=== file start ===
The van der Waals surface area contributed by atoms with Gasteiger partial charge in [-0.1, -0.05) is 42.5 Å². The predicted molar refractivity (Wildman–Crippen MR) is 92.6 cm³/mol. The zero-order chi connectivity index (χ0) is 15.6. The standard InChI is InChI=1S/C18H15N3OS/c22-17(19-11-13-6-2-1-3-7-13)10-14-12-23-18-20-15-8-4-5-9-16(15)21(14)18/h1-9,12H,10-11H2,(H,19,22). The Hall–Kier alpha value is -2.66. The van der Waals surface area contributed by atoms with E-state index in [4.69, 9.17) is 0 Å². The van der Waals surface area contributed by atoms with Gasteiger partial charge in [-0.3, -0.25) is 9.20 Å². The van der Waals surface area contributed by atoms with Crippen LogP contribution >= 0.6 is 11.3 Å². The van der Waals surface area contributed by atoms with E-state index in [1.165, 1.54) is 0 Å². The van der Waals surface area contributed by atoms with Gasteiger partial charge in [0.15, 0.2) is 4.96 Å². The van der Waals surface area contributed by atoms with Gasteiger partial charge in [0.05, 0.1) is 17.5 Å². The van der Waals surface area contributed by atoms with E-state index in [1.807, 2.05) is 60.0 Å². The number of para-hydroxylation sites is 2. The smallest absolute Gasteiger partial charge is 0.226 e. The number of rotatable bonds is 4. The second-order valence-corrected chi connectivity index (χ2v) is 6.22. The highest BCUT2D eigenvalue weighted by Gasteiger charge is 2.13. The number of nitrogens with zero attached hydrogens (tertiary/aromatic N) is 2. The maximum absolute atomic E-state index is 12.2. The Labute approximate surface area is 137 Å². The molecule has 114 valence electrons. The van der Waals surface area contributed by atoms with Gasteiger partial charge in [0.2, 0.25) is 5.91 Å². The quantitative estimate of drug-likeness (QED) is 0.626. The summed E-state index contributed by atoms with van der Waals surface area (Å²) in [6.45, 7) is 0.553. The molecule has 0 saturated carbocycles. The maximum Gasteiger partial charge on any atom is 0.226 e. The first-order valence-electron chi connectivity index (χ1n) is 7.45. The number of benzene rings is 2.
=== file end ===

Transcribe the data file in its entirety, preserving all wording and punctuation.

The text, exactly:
The van der Waals surface area contributed by atoms with Gasteiger partial charge in [-0.1, -0.05) is 42.5 Å². The predicted molar refractivity (Wildman–Crippen MR) is 92.6 cm³/mol. The zero-order chi connectivity index (χ0) is 15.6. The standard InChI is InChI=1S/C18H15N3OS/c22-17(19-11-13-6-2-1-3-7-13)10-14-12-23-18-20-15-8-4-5-9-16(15)21(14)18/h1-9,12H,10-11H2,(H,19,22). The Hall–Kier alpha value is -2.66. The van der Waals surface area contributed by atoms with E-state index in [4.69, 9.17) is 0 Å². The van der Waals surface area contributed by atoms with Gasteiger partial charge in [-0.3, -0.25) is 9.20 Å². The van der Waals surface area contributed by atoms with Crippen LogP contribution >= 0.6 is 11.3 Å². The van der Waals surface area contributed by atoms with E-state index in [1.165, 1.54) is 0 Å². The van der Waals surface area contributed by atoms with Gasteiger partial charge in [0.15, 0.2) is 4.96 Å². The van der Waals surface area contributed by atoms with Gasteiger partial charge in [0.05, 0.1) is 17.5 Å². The van der Waals surface area contributed by atoms with E-state index in [1.807, 2.05) is 60.0 Å². The number of para-hydroxylation sites is 2. The smallest absolute Gasteiger partial charge is 0.226 e. The number of rotatable bonds is 4. The second-order valence-corrected chi connectivity index (χ2v) is 6.22. The highest BCUT2D eigenvalue weighted by Gasteiger charge is 2.13. The number of nitrogens with zero attached hydrogens (tertiary/aromatic N) is 2. The maximum absolute atomic E-state index is 12.2. The Labute approximate surface area is 137 Å². The molecule has 114 valence electrons. The van der Waals surface area contributed by atoms with Gasteiger partial charge in [0.2, 0.25) is 5.91 Å². The quantitative estimate of drug-likeness (QED) is 0.626. The summed E-state index contributed by atoms with van der Waals surface area (Å²) in [6.45, 7) is 0.553. The molecule has 0 saturated carbocycles. The maximum Gasteiger partial charge on any atom is 0.226 e. The first-order valence-electron chi connectivity index (χ1n) is 7.45. The number of benzene rings is 2.